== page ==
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B. Link, A. Juenemann, F.K. Horn; Multifocal Pattern ERG With Stimulation by LED Arrays and Cyclic Summation –Results in Healthy Subjects, Ocular Hypertensives and Glaucoma Patients . Invest. Ophthalmol. Vis. Sci. 2006;47(13):4008.
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© ARVO (1962-2015); The Authors (2016-present)
Pattern stimulation is widely used to detect inner–retinal dysfunction. PERG is a mass response, while multifocal techniques are able to show localised defects. Perimetry is a subjective way to test for glaucomatous damage. The idea of objective perimetry remains challenging. Thus we constructed a multifocal pattern stimulation set which allows the application of cyclic summation. In this work we describe a new pattern stimulation technique with LED areas and show results in healthy subjects, ocular hypertensives and glaucoma patients.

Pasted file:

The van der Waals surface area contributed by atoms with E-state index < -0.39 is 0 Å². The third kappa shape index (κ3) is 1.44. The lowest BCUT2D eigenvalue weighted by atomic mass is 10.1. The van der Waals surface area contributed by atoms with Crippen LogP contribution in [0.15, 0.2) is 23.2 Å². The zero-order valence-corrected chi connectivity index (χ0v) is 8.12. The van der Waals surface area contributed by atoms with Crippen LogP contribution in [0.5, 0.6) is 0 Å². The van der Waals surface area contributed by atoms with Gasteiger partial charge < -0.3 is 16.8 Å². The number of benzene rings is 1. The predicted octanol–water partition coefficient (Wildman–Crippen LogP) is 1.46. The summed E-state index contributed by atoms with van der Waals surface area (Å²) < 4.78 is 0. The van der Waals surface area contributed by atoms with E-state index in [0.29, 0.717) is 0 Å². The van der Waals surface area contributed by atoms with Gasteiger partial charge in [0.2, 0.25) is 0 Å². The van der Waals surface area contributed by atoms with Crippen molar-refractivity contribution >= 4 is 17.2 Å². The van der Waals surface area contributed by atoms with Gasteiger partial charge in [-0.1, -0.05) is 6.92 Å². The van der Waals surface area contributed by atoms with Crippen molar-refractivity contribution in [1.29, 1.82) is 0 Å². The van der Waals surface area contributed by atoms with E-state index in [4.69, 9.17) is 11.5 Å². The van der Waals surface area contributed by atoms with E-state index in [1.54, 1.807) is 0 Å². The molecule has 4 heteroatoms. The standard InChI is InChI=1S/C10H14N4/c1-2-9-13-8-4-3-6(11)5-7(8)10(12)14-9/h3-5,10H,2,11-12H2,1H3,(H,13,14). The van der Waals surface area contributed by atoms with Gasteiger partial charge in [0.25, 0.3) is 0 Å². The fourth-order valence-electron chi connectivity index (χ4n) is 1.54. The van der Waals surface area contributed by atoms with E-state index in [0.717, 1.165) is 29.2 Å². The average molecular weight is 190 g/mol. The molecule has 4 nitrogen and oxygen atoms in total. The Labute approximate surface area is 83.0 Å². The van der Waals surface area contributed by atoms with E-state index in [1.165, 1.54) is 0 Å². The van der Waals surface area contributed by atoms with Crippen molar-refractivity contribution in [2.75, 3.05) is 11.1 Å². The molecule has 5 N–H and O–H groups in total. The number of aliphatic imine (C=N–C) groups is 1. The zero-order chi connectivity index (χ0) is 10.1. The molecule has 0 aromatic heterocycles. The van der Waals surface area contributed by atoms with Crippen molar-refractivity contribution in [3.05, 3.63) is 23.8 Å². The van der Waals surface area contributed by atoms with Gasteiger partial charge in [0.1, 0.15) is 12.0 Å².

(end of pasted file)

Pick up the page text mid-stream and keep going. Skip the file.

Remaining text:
The pattern stimulator uses 13 LED arrays, each consisting of 10x10 white LEDs. The LED arrays (Roland Consult, Germany) stimulated with the cyclic summation technique (Doc Ophthalmol, in press) at a basic temporal frequency of 16 RPS. Spatial frequency was 0.58 cyc/deg, which was determined by the viewing distance (30 cm). Luminance was 340 cd/m² (bright field). Adequate correction glasses were provided. 18 healthy control subjects, 17 ocular hypertensives and 38 glaucoma patients were examined with the LED stimulator. Amplitude and phase of each array were compared with the local perimetric mean defect corresponding to each LED array.
The present technique allows PERG recordings with a good signal–to–noise ratio. Healthy subjects [MD: –0.8 ± 1.3 dB] have a high PERG amplitude centrally (1.4 ± 0.6 µV) and decreasing PERG amplitudes to the periphery.
Central PERG of ocular hypertensives [MD: –0.8 ± 1.0 dB] did not differ significantly from the healthy control group.
Glaucoma patient group [MD: 4.4 ± 5.6 dB] shows a significantly reduced PERG amplitude measured with the central (1.0 ± 0.4 µV, p < 0.01) and peripheral LED arrays. A correlation between local perimetric mean defects and the focal PERG amplitude could not be seen in the present patients.
Peripheral retinal responses can be elicited with a checkerboard pattern reversal LED–stimulator. Our results support the hypothesis of a generalised ganglion cell defect in glaucoma disease rather than localised damage.
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